Sunday, April 10, 2011

Trip Report: Mt. Tom Day Hike, April 6, 2011

Mount Tom at 13,658 ft is a large and prominent peak near Bishop, CA. Each year, I take about a dozen trips to Bishop during the bouldering season (normally between October to May). Wherever I climb, whether it's at the Buttermilks, Happies, or Sads, Mt. Tom lurks in the background as one giant aesthetically pleasing peak. It is often captured in everyone's climbing photos.
Basin Mountain on the left and Mt. Tom on the right.
Basin Mountain on the left and Mt. Tom on the right.
Normally, I would not even consider attempting a 13er, at least not until I finish all the 14ers here, but Mt. Tom just seems to stand out. I can't help but stare at the peak every time I'm in Bishop. I imagine what it would be like to be on top, what it would be like to hike it, and how cool it would be to just do it. Besides, I thought it would be good training and a good way to test my new gear (boots and crampons) before I try anymore 14ers this year.

My friend Kevin expressed just as much interest in summiting Tom as I did. So we planned to spend the first week of April in Bishop to do some climbing and to attempt Tom as a day hike. We paid attention to the weather forecast and avalanche conditions and decided to attempt it on Wednesday, April 6th.

The plan was simple, go fast, go light. The route we chose was to go from the Horton Creek Trailhead to Horton Lake and approach the peak from the west past the Tungstar Mine. We got an alpine start at 3:30AM with an elevation of about 7,600 ft, which was as far as my car could go without being stuck in the snow. The trailhead is at about 8,000 ft. It is normally a 16 mile hike round-trip with a gain of about 5,600 ft, but because we started at a lower elevation, my guess is that we did 18 miles round trip with a gain of about 6,000 ft.
Getting an alpine start. Almost at Horton Lake right before sunrise.
Getting an alpine start. Almost at Horton Lake right before sunrise.
The hike turned out to be more difficult than I anticipated. Route-finding was not obvious and for the most part, we were not hiking along the intended route. There were no trails and no tracks to follow. We were the only ones on the mountain. After Horton Lake, we went up the wrong chute, which was the chute on the very right directly north of the lake. This chute took us to the south west ridge at about 12,000 ft. We did not want to hike back down, so we attempted to summit by climbing the ridge. This was a mistake as the climbing ended up being at least 4th class. Thus, we decided to just traverse the mountain until we got onto the intended route. When the Tungstar Mine finally came into view, we knew were on the right track.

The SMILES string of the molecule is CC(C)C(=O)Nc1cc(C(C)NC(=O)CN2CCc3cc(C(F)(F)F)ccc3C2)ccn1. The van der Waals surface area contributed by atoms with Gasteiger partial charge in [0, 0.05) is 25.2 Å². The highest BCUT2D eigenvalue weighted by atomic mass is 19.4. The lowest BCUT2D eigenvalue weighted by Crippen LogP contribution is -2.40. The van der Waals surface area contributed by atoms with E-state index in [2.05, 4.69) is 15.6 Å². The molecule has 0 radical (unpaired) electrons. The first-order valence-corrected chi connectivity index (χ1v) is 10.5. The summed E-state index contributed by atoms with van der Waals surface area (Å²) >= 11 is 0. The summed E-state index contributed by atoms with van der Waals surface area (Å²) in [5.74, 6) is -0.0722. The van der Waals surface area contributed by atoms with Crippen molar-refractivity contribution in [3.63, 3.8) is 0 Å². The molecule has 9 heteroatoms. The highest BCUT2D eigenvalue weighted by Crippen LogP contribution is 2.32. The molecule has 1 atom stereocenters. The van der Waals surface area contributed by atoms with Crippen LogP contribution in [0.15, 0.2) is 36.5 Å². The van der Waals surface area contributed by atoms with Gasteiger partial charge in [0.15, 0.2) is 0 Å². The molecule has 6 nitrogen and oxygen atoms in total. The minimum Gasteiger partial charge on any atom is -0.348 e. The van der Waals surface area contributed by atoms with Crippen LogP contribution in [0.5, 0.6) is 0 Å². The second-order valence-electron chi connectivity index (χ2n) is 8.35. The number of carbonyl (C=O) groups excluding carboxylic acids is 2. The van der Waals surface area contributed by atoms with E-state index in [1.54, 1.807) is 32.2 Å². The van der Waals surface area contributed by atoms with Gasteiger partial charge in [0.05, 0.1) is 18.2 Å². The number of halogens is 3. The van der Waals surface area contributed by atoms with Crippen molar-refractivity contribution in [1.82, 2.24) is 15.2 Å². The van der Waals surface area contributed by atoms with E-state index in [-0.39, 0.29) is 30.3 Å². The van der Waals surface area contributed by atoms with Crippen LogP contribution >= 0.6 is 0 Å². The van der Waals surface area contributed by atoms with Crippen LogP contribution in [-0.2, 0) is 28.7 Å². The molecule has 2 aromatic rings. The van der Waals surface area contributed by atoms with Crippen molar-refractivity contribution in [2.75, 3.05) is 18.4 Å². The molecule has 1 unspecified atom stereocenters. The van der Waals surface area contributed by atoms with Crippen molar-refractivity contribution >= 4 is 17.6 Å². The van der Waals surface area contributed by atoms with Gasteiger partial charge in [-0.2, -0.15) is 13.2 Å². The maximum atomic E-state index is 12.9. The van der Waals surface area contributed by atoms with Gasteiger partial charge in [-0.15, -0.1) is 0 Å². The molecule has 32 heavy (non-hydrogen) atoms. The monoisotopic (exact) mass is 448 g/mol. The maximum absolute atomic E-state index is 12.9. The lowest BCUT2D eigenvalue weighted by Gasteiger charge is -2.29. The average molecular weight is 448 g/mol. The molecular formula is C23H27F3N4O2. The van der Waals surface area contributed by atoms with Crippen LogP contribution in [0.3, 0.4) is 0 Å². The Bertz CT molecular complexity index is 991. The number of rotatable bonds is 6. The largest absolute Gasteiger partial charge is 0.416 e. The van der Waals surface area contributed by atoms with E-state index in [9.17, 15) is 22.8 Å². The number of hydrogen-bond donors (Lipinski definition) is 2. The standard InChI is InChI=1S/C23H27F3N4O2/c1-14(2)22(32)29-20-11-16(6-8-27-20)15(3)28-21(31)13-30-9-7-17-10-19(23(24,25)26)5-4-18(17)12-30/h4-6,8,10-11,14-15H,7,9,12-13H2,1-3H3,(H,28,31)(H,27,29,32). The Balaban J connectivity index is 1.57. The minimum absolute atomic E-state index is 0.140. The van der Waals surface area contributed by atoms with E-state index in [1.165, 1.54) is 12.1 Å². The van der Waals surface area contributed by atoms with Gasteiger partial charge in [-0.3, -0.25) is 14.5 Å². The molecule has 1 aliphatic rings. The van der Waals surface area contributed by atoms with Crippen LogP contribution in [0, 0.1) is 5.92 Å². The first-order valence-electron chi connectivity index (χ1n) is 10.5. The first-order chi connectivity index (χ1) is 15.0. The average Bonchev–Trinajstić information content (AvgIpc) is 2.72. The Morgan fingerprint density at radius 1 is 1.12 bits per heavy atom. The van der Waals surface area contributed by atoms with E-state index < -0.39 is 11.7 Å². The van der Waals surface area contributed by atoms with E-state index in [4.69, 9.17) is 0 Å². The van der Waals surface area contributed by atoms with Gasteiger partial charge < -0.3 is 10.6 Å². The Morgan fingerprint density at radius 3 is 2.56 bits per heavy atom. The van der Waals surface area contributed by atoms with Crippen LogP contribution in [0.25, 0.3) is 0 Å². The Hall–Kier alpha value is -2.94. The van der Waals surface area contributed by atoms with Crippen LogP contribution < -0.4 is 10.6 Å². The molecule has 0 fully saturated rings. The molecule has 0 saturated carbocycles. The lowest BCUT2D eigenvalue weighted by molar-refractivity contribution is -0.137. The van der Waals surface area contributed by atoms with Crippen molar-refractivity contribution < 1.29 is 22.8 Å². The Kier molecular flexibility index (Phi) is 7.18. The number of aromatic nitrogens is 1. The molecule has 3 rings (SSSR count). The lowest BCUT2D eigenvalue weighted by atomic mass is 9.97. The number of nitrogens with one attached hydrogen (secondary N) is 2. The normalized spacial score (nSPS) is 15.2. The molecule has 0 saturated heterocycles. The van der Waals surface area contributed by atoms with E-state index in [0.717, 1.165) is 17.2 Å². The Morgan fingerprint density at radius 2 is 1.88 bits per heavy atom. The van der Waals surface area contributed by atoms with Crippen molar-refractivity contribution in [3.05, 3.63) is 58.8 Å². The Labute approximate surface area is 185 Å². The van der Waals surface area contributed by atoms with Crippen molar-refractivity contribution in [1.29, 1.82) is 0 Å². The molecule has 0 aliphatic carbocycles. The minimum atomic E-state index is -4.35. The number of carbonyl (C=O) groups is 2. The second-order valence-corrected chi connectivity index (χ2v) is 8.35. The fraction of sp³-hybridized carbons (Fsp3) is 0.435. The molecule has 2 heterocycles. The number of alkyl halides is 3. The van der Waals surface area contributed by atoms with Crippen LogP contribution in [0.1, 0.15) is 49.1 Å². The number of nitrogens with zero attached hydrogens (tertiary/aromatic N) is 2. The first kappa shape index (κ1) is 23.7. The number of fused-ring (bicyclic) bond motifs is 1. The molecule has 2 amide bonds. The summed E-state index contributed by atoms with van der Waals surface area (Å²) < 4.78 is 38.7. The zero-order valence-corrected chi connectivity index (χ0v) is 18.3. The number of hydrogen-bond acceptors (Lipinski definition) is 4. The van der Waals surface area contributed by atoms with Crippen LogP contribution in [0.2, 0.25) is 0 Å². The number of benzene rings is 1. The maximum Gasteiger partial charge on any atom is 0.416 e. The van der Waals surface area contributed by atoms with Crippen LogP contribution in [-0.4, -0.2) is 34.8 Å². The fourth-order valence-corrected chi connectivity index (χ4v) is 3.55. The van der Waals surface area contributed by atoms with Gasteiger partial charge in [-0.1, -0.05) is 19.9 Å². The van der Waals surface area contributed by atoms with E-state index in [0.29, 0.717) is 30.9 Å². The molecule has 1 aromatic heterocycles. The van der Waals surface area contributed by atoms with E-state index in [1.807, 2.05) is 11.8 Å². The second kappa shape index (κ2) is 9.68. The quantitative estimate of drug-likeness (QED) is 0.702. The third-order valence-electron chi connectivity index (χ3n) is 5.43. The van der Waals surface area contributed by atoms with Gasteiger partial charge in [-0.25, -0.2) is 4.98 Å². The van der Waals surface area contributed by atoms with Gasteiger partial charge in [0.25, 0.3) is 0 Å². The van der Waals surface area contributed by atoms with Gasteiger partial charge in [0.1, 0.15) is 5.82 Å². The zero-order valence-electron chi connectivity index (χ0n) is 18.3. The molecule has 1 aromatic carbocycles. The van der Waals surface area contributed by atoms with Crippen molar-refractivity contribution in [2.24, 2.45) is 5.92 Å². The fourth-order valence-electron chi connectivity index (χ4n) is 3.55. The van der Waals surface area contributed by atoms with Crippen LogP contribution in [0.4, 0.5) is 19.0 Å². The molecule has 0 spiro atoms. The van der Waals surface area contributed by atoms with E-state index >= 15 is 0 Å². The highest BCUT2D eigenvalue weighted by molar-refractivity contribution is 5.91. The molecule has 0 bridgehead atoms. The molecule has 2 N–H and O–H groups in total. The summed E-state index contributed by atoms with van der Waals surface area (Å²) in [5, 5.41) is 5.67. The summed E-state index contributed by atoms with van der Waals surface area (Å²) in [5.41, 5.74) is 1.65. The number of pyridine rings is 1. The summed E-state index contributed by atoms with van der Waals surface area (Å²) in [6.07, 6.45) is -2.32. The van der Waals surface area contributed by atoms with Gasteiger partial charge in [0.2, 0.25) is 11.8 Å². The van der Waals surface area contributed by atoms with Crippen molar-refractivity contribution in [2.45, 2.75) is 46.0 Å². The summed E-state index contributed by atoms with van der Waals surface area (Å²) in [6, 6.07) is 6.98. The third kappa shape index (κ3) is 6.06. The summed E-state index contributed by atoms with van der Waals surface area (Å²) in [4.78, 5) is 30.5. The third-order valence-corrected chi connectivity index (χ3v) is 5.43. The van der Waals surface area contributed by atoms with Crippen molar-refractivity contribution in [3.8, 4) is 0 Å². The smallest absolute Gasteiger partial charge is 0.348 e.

Going up the wrong chute.
Going up the wrong chute.
At the ridge, ~12,000 ft.
At the ridge, ~12,000 ft.
Traversing until we get on the correct route.
Traversing until we get on the correct route.
What was even more unexpected was the last section after the Tungstar Mine. Until there, we were almost completely traveling on snow. This last section was the most dreadful part as we had to take off our crampons and hike up boulders and talus. We could not even see the summit until we were practically there.
Talus field right before the summit of Mt. Tom.
Talus field right before the summit.
We summited at about 12:45PM, way past the time we wanted to summit, which was around 9-10AM. Most of the delay was in part due to our failure to stay on the correct route. I was also especially affected by the altitude during this trip. At about 12,000 ft, right when we reached the ridge, it had felt almost as if I was drunk or have been drinking. I was lightheaded, slightly dazed, and felt a headache coming. I mentioned this to Kevin and he agreed, stating that I looked "relaxed". I took a few ibuprofens and continued on and was fine for the most part, but I also felt weak as I was trailing Kevin the entire time.
Kevin at the summit.
Kevin at the summit.
Me at the summit.
Me at the summit.
The views from the top of Mt. Tom were just amazing. The entire Owen's Valley came into view on the east side. The big hole in the ground being Owen's River Gorge was also clearly visible. On the west side, there was an endless sight of snow-covered mountains. A storm from the south west looked as if it was approaching us and we knew we had to get down fast.
Kevin and the western view.
Kevin and the western view.
Coming down was just as difficult if not harder than going up even though we had found the correct route. Glissading was not a possibility until about 11,200 ft. It was just too icy. The snow after Horton Lake became quite soft and we post-holed up to waist level all the way back to the car. We finally finished at 6:30PM, making this a strenuous 15-hour car-to-car trip.
Coming down.
Coming down.
Hiking back on the correct route through the Hanging Valley.
Hiking back on the correct route through the Hanging Valley.